5) Do a blog tour. This is something I did do. Ask a few bloggers you know to host you on their sites. I had five or six guest blog posts lined up, and the lovely ladies who published them for me kindly staggered them to go out every two days leading up to my book release. It got me a lot of great exposure.

6) Send out a press release. It doesn’t cost anything to email a press release to your local paper, but it may result in some great free advertising if they take up the story. And if they don’t, what have you lost?

I hope those are some helpful suggestions. Remember, releasing a book is a big, exciting thing. Treat every book you publish as special. Make a fuss. Because if you don’t, no one else will.

New Author Interview 


 I was recently very honoured to be the first author asked to do an interview for Soulla Christodoulou’s new series, A Cup of Conversation. I talk about my inspirations, writing routine and favourite snacks! You can read it here

How To Write A Cover Letter


 If you’re looking to be traditionally or independently published then one of the most important things you will ever write is your cover letter. It can make the difference between an agent/publisher reading your submission straight away or mentally consigning it to the bottom of the pile. A bad cover letter may mean your submission doesn’t even get read. This may seem unfair, but from their point of view, if you can’t write a good letter, how can you have written a good book? 
 So how do we get your submission to the top of the slush pile? 

1. Research. Spend some time on the publisher/agents website to familiarize yourself with what they are looking for. Always follow their submission guidelines. And always start your letter with their personal name. 

2. Remember they’re busy. Three, or at the most four, paragraphs should be ample. Include only relevant details. 

3. Be professional. Know exactly what you’re offering them. Be confident, but don’t brag. 

4. Check for mistakes. A cover letter with grammar, punctuation and/or spelling errors raises serious forebodings in the mind of an agent or publisher. They are now pretty confident they can expect the same from your manuscript excerpt. This is most off-putting when they’ve asked for a polished piece of writing. 

 So, now we know how to say it, what exactly are we going to say? This is the layout I’ve found works:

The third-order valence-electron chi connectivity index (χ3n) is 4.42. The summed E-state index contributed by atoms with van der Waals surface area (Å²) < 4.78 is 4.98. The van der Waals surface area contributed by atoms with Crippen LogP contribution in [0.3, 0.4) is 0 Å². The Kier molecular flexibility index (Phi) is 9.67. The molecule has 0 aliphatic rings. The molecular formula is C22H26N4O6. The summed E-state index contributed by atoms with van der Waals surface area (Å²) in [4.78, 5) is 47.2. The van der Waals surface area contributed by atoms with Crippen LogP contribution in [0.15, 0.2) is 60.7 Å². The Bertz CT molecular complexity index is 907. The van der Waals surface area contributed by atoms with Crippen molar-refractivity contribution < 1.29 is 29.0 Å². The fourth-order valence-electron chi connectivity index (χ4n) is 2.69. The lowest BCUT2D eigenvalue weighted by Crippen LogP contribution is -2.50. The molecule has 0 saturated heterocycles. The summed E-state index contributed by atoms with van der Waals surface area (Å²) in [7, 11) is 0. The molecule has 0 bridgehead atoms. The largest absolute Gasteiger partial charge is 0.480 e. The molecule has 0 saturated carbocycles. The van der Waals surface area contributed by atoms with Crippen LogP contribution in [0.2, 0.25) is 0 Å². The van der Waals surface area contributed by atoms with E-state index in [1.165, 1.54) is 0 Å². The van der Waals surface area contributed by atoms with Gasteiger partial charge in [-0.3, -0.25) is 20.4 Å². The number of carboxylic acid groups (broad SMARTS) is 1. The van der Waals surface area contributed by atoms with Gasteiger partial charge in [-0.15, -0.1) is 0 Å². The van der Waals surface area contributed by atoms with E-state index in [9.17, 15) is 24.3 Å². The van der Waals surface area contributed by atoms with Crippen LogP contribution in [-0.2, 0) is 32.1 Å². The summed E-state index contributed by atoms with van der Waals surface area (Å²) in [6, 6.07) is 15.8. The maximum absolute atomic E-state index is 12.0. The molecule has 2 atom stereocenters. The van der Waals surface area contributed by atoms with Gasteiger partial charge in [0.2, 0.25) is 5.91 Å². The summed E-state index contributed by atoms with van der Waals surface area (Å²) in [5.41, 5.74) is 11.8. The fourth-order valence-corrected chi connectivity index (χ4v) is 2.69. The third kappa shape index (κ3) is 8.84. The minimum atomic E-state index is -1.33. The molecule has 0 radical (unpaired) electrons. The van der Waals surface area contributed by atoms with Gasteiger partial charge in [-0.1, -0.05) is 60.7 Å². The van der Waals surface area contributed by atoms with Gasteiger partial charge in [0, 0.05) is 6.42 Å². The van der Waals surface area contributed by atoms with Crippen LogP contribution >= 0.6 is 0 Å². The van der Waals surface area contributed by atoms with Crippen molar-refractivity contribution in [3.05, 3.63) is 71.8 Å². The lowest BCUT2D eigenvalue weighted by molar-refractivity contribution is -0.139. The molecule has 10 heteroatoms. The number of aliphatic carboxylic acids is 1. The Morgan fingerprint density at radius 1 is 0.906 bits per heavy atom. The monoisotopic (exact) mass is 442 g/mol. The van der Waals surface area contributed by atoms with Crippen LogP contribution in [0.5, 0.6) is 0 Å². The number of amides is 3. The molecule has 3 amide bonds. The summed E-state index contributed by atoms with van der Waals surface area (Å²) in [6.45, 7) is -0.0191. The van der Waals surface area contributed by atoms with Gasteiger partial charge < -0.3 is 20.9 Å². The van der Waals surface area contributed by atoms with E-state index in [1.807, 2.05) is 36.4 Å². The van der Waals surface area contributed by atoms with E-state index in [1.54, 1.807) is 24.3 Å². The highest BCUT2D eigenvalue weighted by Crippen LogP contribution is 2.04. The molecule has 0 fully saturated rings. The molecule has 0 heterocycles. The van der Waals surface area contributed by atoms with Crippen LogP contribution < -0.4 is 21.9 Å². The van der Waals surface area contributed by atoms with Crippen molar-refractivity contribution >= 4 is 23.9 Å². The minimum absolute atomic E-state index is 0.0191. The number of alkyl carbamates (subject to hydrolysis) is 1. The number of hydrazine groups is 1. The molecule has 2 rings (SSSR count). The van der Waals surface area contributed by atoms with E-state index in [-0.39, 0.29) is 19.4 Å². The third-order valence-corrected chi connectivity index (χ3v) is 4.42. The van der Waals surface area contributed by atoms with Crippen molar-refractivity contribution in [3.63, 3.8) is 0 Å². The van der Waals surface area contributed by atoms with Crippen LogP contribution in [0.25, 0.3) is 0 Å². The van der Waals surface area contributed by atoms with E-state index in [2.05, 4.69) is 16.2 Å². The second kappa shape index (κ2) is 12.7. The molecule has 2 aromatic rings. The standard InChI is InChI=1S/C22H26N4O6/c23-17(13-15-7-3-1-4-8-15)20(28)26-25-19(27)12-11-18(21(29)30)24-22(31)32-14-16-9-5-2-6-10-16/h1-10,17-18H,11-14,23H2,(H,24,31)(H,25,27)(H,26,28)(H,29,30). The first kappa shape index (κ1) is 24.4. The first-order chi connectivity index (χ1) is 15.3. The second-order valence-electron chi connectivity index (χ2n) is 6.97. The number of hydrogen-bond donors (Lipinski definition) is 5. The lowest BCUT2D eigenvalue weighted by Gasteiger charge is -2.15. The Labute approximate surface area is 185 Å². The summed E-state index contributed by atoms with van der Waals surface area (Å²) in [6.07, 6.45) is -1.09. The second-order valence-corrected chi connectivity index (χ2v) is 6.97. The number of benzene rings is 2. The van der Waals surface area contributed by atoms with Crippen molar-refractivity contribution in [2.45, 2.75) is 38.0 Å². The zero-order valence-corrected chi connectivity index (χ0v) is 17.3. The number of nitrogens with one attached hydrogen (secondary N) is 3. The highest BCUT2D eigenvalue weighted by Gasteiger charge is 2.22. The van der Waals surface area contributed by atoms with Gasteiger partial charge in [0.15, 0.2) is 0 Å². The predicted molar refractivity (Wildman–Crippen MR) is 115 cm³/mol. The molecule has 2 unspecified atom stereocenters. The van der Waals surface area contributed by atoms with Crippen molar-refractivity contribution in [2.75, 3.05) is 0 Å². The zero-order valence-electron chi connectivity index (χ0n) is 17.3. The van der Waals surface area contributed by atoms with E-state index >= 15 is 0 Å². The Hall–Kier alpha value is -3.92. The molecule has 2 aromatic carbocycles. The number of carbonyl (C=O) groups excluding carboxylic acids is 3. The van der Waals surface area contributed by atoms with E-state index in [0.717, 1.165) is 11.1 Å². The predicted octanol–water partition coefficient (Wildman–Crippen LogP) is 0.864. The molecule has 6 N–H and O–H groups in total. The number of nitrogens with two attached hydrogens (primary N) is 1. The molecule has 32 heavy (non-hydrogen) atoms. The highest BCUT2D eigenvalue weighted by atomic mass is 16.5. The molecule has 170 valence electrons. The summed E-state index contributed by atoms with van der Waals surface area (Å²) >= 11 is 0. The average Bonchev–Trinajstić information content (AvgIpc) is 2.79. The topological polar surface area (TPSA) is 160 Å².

In paragraph one briefly summarise your story in one or two sentences. This is what I put for my book, Victoria’s Victorian Victory- 

 ‘When their Pa dies, only fourteen year old Victoria realises that, in an age of industrial and agricultural revolution, new possibilities are emerging not only for farmers but for females. She hatches a bold plan to run the farm herself with the help of her mother and two sisters, in the process learning much more than just how to run a successful business.’

 In paragraph two mention relevant details such as style, word count and target audience. I also like to put on something about why I’ve chosen to submit to that person in particular. Again, here is an excerpt from my cover letter-

 ‘The book is written in short, snappy chapters, each one followed by an excerpt from Victoria’s private diary, giving her very personal view of events. She experiences loss and grief, loneliness, complicated friendships, her first crush and family life on a whole new level. So the story is relevant to young people today, even though set in Victorian times. It encourages hard work and entrepreneurialism and will appeal to fans of Berlie Doherty’s Far From Home and Jacqueline Wilson’s Opal Plumstead and Hetty Feather. It’s around 36,000 words.’

In paragraph three tell them a few relevant details about yourself. Include previously published work, qualifications and writing courses. You can also put why you wrote the story you did. Do not include what your mother said about your manuscript, that your teacher said you could be a writer one day or that writing helps take your mind off your homicidal thoughts. (Okay, the last one may be a bit far fetched, but you get the idea!) I put this-

 ‘I’ve had short stories published in several online platforms, such as Mystery Weekly, Platform for Prose and The Flash Fiction Press. I also received a commendation in the 2016 William Soutar Writing Prize. I wrote this book because I wanted to write about ordinary people making a go of life.’

I hope that helps with writing your cover letter. Please feel free to leave any further questions in the comments. 

Why I’ve Decided to Self-Publish


   I’d never envisaged myself as an indie author. ‘Traditionally published or nothing,’ I would say. ‘Only mediocre authors have to publish their own work.’ So why have I decided to self-publish my own short story collection?

 The first reason is that I think recent years have proved it isn’t actually only mediocre authors who self-publish. There are a few of them out there, of course. But you know, not every book that’s traditionally published is well written. Lately, enough indie authors have secured book deals on the back of self-publishing success to demonstrate that plenty of excellent writers slip through the cracks of traditional publishing. 

 Secondly, I’ve realised I’m a bit of a control freak. I sold my last book in the sort of middle ground between traditional and self publishing by going with an independent publishing company. You get a lot more control over your book with one of these than with a traditional publisher. But I still found it hard. The final product was great, don’t get me wrong. But sitting back and letting someone else control the cover design, formatting etc was tough. I’m looking forward to having complete control over my next book.